Mental Health Advice: Dr. Darcy Smith
Ask a mental health professional the difficult questions
Dear Dr. Darcy: My partner has recently come out after divorcing her husband, with whom she has three kids. She remains terrified of coming out to her religious father and other family members because she fears their judgment. I don’t fully understand her struggle, because I have supportive parents and family. What can I do to help her find the strength within herself to come out to her dad, even if he might choose to walk out of her life?
I love it (and by this I mean, I hate it) when people break one of my cardinal rules and then ask me for help fixing the mess. Short answer: She’s not coming out to her dad. And, if she ever does, she will never be OK with him walking out of her life.
I’ll give you the benefit of the doubt and assume that you haven’t been reading my column for very long. Here’s the cardinal rule you broke:
You should only date people who are exactly where you are on the coming out spectrum. To date someone who is at a different stage will create a power struggle, like the one you find yourself in. The person who is further along in coming out will invariably be dissatisfied with the more closeted partner. I’ve seen it hundreds of times and it’s always the same story.
Each of these couples hopes that their struggle will result in a different outcome, with the closeted partner assuring the out partner that she will eventually come out but that she’s just more of a ‘private’ person, and the out partner swearing that she doesn’t even care if her partner comes out, since the important thing is that they’re together. Sadly, this never works. Both partners become ingrained in their respective positions, which results in a power struggle between the couple.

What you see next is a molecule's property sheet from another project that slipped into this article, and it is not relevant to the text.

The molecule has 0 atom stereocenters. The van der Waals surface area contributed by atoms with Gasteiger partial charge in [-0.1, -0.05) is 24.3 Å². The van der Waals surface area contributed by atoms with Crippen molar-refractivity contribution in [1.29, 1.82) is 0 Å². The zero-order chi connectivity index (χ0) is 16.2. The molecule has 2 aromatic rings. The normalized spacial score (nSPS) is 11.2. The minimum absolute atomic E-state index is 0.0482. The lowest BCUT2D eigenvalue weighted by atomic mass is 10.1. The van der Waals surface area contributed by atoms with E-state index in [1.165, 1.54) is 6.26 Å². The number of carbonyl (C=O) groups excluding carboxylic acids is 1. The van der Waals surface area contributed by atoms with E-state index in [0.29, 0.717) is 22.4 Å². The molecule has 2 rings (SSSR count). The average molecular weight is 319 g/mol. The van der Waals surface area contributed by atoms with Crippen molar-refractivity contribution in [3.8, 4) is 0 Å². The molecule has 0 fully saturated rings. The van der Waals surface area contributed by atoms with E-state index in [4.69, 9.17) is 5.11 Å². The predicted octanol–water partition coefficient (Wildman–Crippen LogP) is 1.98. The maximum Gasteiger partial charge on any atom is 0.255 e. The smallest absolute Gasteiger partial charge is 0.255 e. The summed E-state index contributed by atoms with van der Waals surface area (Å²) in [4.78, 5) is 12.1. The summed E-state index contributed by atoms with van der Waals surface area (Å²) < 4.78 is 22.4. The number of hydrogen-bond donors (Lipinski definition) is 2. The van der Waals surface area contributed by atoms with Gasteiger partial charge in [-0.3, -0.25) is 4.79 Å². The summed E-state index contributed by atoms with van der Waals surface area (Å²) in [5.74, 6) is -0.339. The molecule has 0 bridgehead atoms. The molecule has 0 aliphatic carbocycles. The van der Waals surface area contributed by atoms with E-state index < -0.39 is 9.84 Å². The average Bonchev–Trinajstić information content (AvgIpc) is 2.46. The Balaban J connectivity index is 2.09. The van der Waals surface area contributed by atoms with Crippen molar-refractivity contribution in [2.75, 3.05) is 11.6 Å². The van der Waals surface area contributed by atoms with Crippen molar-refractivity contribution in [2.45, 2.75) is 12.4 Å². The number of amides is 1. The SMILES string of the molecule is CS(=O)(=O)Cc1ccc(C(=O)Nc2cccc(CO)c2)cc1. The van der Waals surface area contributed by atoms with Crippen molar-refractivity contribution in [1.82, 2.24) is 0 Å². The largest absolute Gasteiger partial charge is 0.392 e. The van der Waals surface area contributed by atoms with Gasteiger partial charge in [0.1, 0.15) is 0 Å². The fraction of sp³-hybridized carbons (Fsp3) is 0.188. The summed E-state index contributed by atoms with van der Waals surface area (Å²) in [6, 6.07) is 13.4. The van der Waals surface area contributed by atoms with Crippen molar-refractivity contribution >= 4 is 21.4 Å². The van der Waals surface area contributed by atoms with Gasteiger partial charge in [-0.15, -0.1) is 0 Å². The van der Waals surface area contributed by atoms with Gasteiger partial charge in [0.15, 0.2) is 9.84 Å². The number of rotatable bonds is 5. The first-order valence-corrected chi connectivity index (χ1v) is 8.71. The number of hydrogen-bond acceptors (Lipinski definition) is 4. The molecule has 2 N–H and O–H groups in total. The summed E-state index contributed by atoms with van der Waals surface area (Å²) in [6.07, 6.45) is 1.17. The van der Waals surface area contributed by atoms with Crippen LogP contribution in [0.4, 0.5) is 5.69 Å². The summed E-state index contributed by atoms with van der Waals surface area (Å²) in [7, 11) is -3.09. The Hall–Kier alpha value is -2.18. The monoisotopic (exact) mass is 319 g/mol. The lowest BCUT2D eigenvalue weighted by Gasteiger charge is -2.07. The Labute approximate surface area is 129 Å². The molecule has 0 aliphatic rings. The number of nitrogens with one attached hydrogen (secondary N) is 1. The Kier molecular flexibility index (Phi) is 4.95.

Here’s what you need to do: Stop wishing it was different than it is. She’s not out to her dad. She’s never coming out to her dad. Find a way to make a life with this woman despite her Biblethumping father – or decide you can’t live like this and end the relationship. But stop hoping she will change. If you can do that, the conflict will end, and you’ll have peace.
Dr. Darcy Smith is a Licensed Clinical Social Worker. Her practice, Alternatives Counseling, specializes in LGBT issues and is located in New York City. Dr. Darcy’s clinical style is very direct, goal-oriented and pragmatic. For years, the media has been drawn to her unique personality. She has provided expert commentary for networks including E! Entertainment and has worked with television producers throughout the nation. Her blog, AskDrDarcy.com, provides free advice to members of the LGBT community. Email questions to email@example.com or call 212-604-0144.
*This column is not a consultation with a mental health professional and should in no way be construed as such or as a substitute for such consultation. Anyone with issues or concerns should seek the advice of her own therapist or counselor.
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